Low Fantasy - Best Systems?

imagineGod

Legend
The Modiphius Conan game is very low fantasy, not totally devoid of magic, but a better game engine than The Witcher RPG.

However, if you open up your options and allow other game types, then "Band of Blades" by Evil Hat or "Ironsworn" are both good low-fantasy gritty role playing games with simple rules.
 

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Puggins

Explorer
I’m always amused when someone mentions Conan as being low fantasy. In fewer pages than a single LotR book he meets two dragons, at least three demons, a sorcerer that makes a dragon run the other way and a couple of what would be considered liches and a vampire queen. He also manages to kill a demonic gorilla with a dagger and walks away from a beating from that gorilla. A lich wrenches an ancient city from the past to exist in the present. Huge serpents slither through the streets of Stygia on the new moon looking for human prey. It makes Lord of the Rings feel like historical fiction.
 

JeffB

Legend
Check out Runequest- While the classic (and once again core) setting Glorantha in the current RQ is high magic/high mythology, the core systems from the RQ 3rd edition (Avalon Hill), the Mongoose versions (MRQ1 and MRQ2- now called Legend I believe), the Design Mechanism (RQ6 and Mythras) or even just heading over to Chaosium and picking up Basic RP are all good ways to go.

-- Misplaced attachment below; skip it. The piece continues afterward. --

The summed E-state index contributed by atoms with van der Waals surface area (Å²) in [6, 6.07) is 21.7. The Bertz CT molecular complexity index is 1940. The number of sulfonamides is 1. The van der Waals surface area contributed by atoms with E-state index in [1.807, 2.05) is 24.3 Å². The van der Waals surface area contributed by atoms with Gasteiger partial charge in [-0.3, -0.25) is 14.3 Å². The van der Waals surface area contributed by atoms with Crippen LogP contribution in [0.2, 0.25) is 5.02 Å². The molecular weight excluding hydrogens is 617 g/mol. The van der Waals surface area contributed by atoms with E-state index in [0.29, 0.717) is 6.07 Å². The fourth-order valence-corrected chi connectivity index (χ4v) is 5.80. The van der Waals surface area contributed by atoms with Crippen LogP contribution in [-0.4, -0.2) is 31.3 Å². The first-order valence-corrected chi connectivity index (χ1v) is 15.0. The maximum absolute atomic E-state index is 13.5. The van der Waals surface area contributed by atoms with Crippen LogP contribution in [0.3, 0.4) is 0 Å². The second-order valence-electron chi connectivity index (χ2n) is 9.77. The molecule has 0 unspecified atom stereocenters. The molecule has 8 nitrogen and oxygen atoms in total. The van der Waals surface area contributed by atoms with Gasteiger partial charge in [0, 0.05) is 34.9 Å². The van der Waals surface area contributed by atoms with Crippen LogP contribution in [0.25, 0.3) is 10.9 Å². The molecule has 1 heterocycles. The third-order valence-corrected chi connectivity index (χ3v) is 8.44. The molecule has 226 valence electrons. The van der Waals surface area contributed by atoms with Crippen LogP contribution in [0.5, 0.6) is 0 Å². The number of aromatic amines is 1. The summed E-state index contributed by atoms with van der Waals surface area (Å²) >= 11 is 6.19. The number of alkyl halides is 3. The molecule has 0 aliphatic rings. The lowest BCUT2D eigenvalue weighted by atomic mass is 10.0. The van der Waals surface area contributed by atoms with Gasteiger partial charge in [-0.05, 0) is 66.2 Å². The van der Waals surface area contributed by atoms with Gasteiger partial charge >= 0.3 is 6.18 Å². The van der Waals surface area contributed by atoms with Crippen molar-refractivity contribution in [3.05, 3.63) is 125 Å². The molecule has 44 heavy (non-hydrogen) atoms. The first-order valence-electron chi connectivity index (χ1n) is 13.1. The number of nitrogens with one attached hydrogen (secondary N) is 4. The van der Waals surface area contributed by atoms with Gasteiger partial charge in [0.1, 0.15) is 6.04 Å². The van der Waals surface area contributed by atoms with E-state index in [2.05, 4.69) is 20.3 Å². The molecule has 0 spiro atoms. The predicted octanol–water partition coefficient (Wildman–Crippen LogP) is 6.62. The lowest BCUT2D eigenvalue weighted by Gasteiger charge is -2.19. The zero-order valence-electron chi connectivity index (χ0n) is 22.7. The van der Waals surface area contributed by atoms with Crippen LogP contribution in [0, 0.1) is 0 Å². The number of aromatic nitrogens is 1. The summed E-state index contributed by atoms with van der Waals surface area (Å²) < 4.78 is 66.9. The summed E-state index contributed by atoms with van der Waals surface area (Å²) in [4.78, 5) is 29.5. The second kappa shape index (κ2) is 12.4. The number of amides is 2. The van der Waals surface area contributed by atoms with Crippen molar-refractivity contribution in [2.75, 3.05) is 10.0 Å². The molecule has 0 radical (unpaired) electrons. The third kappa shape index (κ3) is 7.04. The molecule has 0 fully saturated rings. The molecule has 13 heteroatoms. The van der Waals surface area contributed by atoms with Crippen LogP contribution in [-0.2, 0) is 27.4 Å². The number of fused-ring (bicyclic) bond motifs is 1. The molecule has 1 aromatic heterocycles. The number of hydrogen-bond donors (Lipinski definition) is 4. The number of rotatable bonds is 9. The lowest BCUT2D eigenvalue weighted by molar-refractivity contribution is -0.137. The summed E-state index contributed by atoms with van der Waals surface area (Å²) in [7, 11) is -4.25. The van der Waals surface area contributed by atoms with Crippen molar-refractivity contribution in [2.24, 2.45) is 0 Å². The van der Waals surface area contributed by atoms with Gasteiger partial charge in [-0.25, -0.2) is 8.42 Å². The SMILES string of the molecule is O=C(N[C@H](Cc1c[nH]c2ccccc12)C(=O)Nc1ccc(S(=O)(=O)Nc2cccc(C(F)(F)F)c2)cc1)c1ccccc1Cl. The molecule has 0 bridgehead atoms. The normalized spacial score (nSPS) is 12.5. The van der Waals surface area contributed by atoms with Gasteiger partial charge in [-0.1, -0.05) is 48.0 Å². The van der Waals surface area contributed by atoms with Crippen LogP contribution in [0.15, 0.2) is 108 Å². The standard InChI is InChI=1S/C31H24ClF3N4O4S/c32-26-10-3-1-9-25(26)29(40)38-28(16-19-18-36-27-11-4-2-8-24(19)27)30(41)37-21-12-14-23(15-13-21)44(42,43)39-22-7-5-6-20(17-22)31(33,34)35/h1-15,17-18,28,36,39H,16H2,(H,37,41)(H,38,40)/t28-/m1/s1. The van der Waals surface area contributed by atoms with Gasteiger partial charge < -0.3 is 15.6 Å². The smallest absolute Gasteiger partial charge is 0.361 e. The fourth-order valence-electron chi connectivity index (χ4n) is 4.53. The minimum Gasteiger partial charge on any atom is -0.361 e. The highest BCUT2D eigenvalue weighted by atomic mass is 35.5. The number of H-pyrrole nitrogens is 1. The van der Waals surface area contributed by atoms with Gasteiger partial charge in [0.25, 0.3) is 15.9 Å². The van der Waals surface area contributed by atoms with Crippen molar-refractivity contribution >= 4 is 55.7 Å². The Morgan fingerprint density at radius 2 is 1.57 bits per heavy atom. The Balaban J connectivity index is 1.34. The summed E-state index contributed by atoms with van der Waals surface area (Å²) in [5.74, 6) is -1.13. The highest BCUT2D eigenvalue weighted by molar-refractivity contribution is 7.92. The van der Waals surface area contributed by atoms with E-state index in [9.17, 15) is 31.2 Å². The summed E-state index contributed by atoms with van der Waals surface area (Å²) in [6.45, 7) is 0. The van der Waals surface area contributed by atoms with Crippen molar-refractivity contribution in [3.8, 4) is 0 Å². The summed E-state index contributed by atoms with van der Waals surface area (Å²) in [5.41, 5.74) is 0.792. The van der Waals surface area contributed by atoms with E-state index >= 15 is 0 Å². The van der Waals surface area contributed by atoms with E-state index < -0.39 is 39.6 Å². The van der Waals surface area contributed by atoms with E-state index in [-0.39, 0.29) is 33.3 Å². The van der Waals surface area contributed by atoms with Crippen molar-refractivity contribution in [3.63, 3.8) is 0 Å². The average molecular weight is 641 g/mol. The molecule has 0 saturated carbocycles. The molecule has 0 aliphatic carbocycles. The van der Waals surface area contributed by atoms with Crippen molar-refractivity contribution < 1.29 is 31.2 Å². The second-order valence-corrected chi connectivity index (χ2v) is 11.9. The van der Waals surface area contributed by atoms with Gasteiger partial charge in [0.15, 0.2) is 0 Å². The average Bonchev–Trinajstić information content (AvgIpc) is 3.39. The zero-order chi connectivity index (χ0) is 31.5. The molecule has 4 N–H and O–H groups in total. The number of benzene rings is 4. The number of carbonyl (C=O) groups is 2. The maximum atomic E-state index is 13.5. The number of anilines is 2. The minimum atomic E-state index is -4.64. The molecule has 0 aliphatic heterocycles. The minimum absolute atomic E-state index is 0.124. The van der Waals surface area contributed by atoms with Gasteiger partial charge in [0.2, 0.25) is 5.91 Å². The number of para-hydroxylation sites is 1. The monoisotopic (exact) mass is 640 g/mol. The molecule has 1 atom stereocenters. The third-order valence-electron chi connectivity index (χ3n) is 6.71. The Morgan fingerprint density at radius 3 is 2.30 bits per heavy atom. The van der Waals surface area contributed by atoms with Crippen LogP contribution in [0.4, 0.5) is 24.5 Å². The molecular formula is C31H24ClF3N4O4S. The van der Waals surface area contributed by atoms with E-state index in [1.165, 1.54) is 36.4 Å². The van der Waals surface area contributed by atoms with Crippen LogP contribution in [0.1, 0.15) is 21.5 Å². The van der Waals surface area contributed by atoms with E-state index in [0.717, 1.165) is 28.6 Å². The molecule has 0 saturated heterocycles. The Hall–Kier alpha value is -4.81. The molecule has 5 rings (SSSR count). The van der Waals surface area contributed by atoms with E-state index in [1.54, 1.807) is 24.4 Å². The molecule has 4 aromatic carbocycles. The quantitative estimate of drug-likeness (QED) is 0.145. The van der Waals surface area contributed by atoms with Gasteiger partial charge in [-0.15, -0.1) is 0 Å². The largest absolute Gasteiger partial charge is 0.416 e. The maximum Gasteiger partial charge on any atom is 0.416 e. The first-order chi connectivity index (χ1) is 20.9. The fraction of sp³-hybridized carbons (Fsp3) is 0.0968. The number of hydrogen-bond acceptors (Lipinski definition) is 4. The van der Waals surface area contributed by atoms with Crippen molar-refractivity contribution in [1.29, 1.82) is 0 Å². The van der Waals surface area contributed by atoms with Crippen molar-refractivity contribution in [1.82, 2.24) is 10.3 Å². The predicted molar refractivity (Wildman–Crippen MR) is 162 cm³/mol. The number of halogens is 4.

Also

Chivalry & Sorcery
 


innerdude

Legend
@Johnny3D3D -- Commenting on your reply to @Umbran upthread, my initial question would be, how is GURPS failing to provide the type of "low fantasy" feel that you want?

Because GURPS is certainly one of the go-to systems that comes to my mind when looking at playing a "low fantasy" campaign/system. In fact, it's probably one of the ONLY general game milieus to which I think I might enjoy GURPS at all.

Any and all of the Runequest/BRP spinoffs are in many ways going to give you the same feel as GURPS --- deadly combat, loads of tactical combat options, roll-under system (though Runequest's flat distribution versus GURPS normal distribution/bell curve will definitely feel more "swingy" at times).

I've read through the Legend PDF (the OGL version of Runequest 2) a few times---since it's free, after all---and my general impression is that it was very much tailored from the same basic cloth as GURPS, with the major differences being approaches to magic. So if you're just wanting to try something new without completely abandoning what you like about GURPS, this might not be a bad place to start.

Now, if you're really wanting to "break the mold" from GURPS entirely, there's definitely more stuff out there. Barbarians of Lemuria, Warhammer Fantasy Roleplaying, Harn, Zweihander, Burning Wheel . . . heck, even Genesys would probably do "low fantasy" very well, depending on how you wanted to handle healing.